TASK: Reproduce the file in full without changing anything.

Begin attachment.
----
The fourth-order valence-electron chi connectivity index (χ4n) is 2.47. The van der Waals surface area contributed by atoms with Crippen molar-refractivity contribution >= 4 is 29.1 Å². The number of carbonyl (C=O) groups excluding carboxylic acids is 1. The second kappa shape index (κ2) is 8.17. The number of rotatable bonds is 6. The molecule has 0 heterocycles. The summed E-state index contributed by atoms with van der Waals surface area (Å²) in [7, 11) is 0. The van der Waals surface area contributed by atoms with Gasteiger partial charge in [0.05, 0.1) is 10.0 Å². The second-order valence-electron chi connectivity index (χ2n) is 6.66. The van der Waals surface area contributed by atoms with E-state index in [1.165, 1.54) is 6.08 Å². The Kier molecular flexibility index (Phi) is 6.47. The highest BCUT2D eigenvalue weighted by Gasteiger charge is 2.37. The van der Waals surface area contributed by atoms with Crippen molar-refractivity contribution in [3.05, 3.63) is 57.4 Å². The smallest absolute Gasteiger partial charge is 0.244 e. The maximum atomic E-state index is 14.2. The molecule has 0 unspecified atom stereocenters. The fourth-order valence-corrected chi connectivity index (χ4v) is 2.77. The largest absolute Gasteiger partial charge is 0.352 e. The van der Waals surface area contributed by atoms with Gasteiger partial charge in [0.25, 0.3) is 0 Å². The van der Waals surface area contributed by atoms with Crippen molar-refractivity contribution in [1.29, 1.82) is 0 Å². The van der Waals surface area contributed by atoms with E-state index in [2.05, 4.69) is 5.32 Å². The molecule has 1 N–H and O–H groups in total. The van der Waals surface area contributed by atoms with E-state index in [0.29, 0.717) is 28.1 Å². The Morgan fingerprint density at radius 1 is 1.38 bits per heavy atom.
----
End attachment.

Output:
The fourth-order valence-electron chi connectivity index (χ4n) is 2.47. The van der Waals surface area contributed by atoms with Crippen molar-refractivity contribution >= 4 is 29.1 Å². The number of carbonyl (C=O) groups excluding carboxylic acids is 1. The second kappa shape index (κ2) is 8.17. The number of rotatable bonds is 6. The molecule has 0 heterocycles. The summed E-state index contributed by atoms with van der Waals surface area (Å²) in [7, 11) is 0. The van der Waals surface area contributed by atoms with Gasteiger partial charge in [0.05, 0.1) is 10.0 Å². The second-order valence-electron chi connectivity index (χ2n) is 6.66. The van der Waals surface area contributed by atoms with E-state index in [1.165, 1.54) is 6.08 Å². The Kier molecular flexibility index (Phi) is 6.47. The highest BCUT2D eigenvalue weighted by Gasteiger charge is 2.37. The van der Waals surface area contributed by atoms with Crippen molar-refractivity contribution in [3.05, 3.63) is 57.4 Å². The smallest absolute Gasteiger partial charge is 0.244 e. The maximum atomic E-state index is 14.2. The molecule has 0 unspecified atom stereocenters. The fourth-order valence-corrected chi connectivity index (χ4v) is 2.77. The largest absolute Gasteiger partial charge is 0.352 e. The van der Waals surface area contributed by atoms with Gasteiger partial charge in [0.25, 0.3) is 0 Å². The van der Waals surface area contributed by atoms with Crippen molar-refractivity contribution in [1.29, 1.82) is 0 Å². The van der Waals surface area contributed by atoms with E-state index in [2.05, 4.69) is 5.32 Å². The molecule has 1 N–H and O–H groups in total. The van der Waals surface area contributed by atoms with E-state index in [0.29, 0.717) is 28.1 Å². The Morgan fingerprint density at radius 1 is 1.38 bits per heavy atom.